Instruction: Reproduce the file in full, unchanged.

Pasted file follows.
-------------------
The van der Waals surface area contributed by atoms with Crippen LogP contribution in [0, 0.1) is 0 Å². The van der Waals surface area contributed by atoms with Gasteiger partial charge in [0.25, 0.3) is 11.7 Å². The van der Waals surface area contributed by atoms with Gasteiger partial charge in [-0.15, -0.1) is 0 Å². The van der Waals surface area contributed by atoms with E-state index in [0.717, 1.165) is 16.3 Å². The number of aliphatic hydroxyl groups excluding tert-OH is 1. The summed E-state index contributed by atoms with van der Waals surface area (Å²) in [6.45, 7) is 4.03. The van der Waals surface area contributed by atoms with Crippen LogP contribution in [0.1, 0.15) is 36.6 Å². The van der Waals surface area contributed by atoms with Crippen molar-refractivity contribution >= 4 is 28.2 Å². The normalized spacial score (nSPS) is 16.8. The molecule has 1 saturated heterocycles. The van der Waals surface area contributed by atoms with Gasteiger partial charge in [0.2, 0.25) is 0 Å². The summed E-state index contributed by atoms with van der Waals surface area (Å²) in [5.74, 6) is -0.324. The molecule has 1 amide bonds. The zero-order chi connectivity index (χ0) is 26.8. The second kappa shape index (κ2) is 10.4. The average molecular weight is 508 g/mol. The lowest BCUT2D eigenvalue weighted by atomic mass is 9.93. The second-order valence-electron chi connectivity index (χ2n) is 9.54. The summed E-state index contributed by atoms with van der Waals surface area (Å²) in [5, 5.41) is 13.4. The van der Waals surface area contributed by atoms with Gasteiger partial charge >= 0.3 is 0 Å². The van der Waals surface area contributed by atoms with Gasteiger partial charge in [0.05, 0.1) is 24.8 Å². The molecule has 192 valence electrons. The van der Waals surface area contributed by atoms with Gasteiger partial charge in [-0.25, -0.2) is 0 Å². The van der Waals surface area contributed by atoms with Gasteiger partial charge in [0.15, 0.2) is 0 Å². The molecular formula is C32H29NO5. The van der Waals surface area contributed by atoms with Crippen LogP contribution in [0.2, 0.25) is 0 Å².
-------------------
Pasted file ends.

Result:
The van der Waals surface area contributed by atoms with Crippen LogP contribution in [0, 0.1) is 0 Å². The van der Waals surface area contributed by atoms with Gasteiger partial charge in [0.25, 0.3) is 11.7 Å². The van der Waals surface area contributed by atoms with Gasteiger partial charge in [-0.15, -0.1) is 0 Å². The van der Waals surface area contributed by atoms with E-state index in [0.717, 1.165) is 16.3 Å². The number of aliphatic hydroxyl groups excluding tert-OH is 1. The summed E-state index contributed by atoms with van der Waals surface area (Å²) in [6.45, 7) is 4.03. The van der Waals surface area contributed by atoms with Crippen LogP contribution in [0.1, 0.15) is 36.6 Å². The van der Waals surface area contributed by atoms with Crippen molar-refractivity contribution >= 4 is 28.2 Å². The normalized spacial score (nSPS) is 16.8. The molecule has 1 saturated heterocycles. The van der Waals surface area contributed by atoms with Gasteiger partial charge in [0.2, 0.25) is 0 Å². The summed E-state index contributed by atoms with van der Waals surface area (Å²) in [5.74, 6) is -0.324. The molecule has 1 amide bonds. The zero-order chi connectivity index (χ0) is 26.8. The second kappa shape index (κ2) is 10.4. The average molecular weight is 508 g/mol. The lowest BCUT2D eigenvalue weighted by atomic mass is 9.93. The second-order valence-electron chi connectivity index (χ2n) is 9.54. The summed E-state index contributed by atoms with van der Waals surface area (Å²) in [5, 5.41) is 13.4. The van der Waals surface area contributed by atoms with Gasteiger partial charge >= 0.3 is 0 Å². The van der Waals surface area contributed by atoms with Gasteiger partial charge in [0.05, 0.1) is 24.8 Å². The molecule has 192 valence electrons. The van der Waals surface area contributed by atoms with Gasteiger partial charge in [-0.25, -0.2) is 0 Å². The van der Waals surface area contributed by atoms with Gasteiger partial charge in [0.15, 0.2) is 0 Å². The molecular formula is C32H29NO5. The van der Waals surface area contributed by atoms with Crippen LogP contribution in [0.2, 0.25) is 0 Å².